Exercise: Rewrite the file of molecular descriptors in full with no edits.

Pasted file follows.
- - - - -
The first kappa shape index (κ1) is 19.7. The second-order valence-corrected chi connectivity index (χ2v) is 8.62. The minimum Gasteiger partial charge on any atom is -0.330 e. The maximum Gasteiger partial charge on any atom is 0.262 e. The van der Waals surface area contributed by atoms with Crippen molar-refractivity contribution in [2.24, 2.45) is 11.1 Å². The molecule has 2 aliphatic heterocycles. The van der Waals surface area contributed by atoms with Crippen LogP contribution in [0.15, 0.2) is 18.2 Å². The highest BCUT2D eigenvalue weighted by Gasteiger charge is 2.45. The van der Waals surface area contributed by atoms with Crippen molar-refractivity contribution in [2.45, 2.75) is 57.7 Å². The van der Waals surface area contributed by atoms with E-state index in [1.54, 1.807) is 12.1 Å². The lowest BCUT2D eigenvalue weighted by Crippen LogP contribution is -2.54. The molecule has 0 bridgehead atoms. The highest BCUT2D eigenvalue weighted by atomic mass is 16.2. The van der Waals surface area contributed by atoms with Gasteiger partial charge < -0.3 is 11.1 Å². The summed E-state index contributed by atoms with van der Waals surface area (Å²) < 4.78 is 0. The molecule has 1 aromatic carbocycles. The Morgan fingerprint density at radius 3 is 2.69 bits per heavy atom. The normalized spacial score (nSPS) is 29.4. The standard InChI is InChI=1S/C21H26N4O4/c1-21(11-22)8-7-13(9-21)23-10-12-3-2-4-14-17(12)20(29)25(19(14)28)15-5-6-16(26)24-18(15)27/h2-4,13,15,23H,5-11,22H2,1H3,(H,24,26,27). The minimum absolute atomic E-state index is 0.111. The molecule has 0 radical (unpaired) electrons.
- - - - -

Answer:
The first kappa shape index (κ1) is 19.7. The second-order valence-corrected chi connectivity index (χ2v) is 8.62. The minimum Gasteiger partial charge on any atom is -0.330 e. The maximum Gasteiger partial charge on any atom is 0.262 e. The van der Waals surface area contributed by atoms with Crippen molar-refractivity contribution in [2.24, 2.45) is 11.1 Å². The molecule has 2 aliphatic heterocycles. The van der Waals surface area contributed by atoms with Crippen LogP contribution in [0.15, 0.2) is 18.2 Å². The highest BCUT2D eigenvalue weighted by Gasteiger charge is 2.45. The van der Waals surface area contributed by atoms with Crippen molar-refractivity contribution in [2.45, 2.75) is 57.7 Å². The van der Waals surface area contributed by atoms with E-state index in [1.54, 1.807) is 12.1 Å². The lowest BCUT2D eigenvalue weighted by Crippen LogP contribution is -2.54. The molecule has 0 bridgehead atoms. The highest BCUT2D eigenvalue weighted by atomic mass is 16.2. The van der Waals surface area contributed by atoms with Gasteiger partial charge < -0.3 is 11.1 Å². The summed E-state index contributed by atoms with van der Waals surface area (Å²) < 4.78 is 0. The molecule has 1 aromatic carbocycles. The Morgan fingerprint density at radius 3 is 2.69 bits per heavy atom. The normalized spacial score (nSPS) is 29.4. The standard InChI is InChI=1S/C21H26N4O4/c1-21(11-22)8-7-13(9-21)23-10-12-3-2-4-14-17(12)20(29)25(19(14)28)15-5-6-16(26)24-18(15)27/h2-4,13,15,23H,5-11,22H2,1H3,(H,24,26,27). The minimum absolute atomic E-state index is 0.111. The molecule has 0 radical (unpaired) electrons.